Friday, March 17, 2006

City of words

The 8th edition of the Blue Metropolis Montreal International Literary Festival takes place April 5–9, 2006. The programme is now available.

The website is hellish to navigate and information on the authors, their works, what they might be discussing or reading from is scant. (Case in point: the title of Susan Glickman's first novel, The Violin Lover, has a certain appeal to me, but that's simply not enough to entice me to attend its launch or a reading of it when I weigh the cost of admission and my precious time against the unknown. Is it a romance? historical? experimental? what? If you don't tell me at least some basic stuff like that, I'm not paying to find out.)

Here are some of the events that hold interest for me.

Readings, of course:
I'm planning on seeing David Bezmozgis, maybe Yann Martel, a couple others. There's a temptation to attend Leah McLaren's reading, only to heckle her, but I'm not sure I want to pay money for that privilege.

Remembering Irving Layton:
A panel discussion, including a former prof of mine.

The Good Old Bad Days:
A conversation about Montreal in the 40s, including William Weintraub, author of City Unique, which is a fascinating read.

This year's Blue Metropolis Literary Grand Prix honours Michel Tremblay.

2 comments:

patricia said...

I saw David Bezmozgis speak at the International Festival of Authors in Toronto, and it was such a joy. He's a very sincere, eloquent fellow with very cool glasses. You will not be disappointed with David. Did you enjoy 'Natasha'? I thought it was so beautiful. Oh to be able to write like that.

I would gladyly pay your way to see Leah, and also provide rotten vegatable that you can toss at the wench.

Susan Glickman said...

I'd love you to come to my launch. It's free! And there will be refreshments too. What have you got to lose?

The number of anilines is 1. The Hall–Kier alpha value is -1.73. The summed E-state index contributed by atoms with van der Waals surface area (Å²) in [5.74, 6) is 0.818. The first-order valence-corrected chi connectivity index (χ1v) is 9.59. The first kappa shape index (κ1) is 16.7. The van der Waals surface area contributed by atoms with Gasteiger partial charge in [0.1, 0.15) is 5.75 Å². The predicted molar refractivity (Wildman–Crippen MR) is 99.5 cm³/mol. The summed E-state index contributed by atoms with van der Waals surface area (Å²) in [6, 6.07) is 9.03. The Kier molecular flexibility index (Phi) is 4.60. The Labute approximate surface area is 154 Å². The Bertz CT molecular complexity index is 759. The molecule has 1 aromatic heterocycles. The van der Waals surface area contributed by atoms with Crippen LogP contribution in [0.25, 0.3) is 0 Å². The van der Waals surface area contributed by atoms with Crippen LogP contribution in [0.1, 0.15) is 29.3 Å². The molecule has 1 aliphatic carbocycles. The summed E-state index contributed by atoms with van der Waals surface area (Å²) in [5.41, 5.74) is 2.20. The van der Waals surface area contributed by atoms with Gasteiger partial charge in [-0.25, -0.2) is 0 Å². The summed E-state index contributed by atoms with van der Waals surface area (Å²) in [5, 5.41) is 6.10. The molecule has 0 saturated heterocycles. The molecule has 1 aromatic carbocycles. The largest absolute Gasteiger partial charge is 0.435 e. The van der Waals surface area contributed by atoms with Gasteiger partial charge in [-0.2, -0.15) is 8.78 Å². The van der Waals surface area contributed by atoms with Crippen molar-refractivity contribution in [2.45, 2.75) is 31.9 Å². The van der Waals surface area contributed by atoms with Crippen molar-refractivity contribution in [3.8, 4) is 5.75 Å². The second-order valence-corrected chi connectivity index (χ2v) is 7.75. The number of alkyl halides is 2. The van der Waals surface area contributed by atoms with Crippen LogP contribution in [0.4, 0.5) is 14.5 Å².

Here's a synopsis of my novel, for anyone who is interested (there's also a very nice review in The National Post today but alas, it gives the whole story away....)

Synopsis of The Violin Lover


This short novel is set in London, England, between the wars, with flashbacks to Leeds, memories of Russia, and a couple of scenes in Austria. It covers the period from November of 1934 to April of 1936. During that time, we follow the lives of three people: Ned Abraham, the "Violin Lover" of the title, a confirmed bachelor who is a family physician and amateur musician; Clara Weiss, a sheltered young widow with three children; and Jacob Weiss, her oldest son, who is an eleven-year-old piano prodigy.

Clara and Jacob meet Ned at a concert, after which Jacob's piano teacher invites Ned to work on a Mozart sonata with the fatherless boy. What results can fairly be described as a "love triangle", as the adults become rivals for the boy's affection -- and also become lovers themselves. Their affair takes both of them by surprise. Clara, who was married young to a very modest man, has never experienced this kind of desire before; Ned is embarrassed to find himself drawn to such a conventional woman, who represents the past from which he always sought to escape.

Most of the characters we meet, including the extended families of Ned and Clara, and Ned's mistress Magda, an opera singer, are Jewish, and feel somewhat insecure about their status in England (which, in the 1930s, was a fairly homogeneous society). To them, the presence of local fascists like Oswald Mosley's "Blackshirts" and the inexorable rise of Hitler in Germany, are experienced as an immediate personal threat. Within the context of their geographical displacement, music provides a force for unity: a language that transcends borders and is immune to politics. It is the "Light" to History's "Dark": an equal and opposite power that frees people from the limits of their private lives. A major theme of the book is this search for personal freedom. Ned, Clara and Jacob, each in their own way, try to make decisions for themselves about the course their lives will take; trying to be independent, the characters have to confront how circumscribed they are by family patterns, politics, religious affiliation and so on. Paradoxically, in rejecting these constraints, they also lose the possibility of happiness.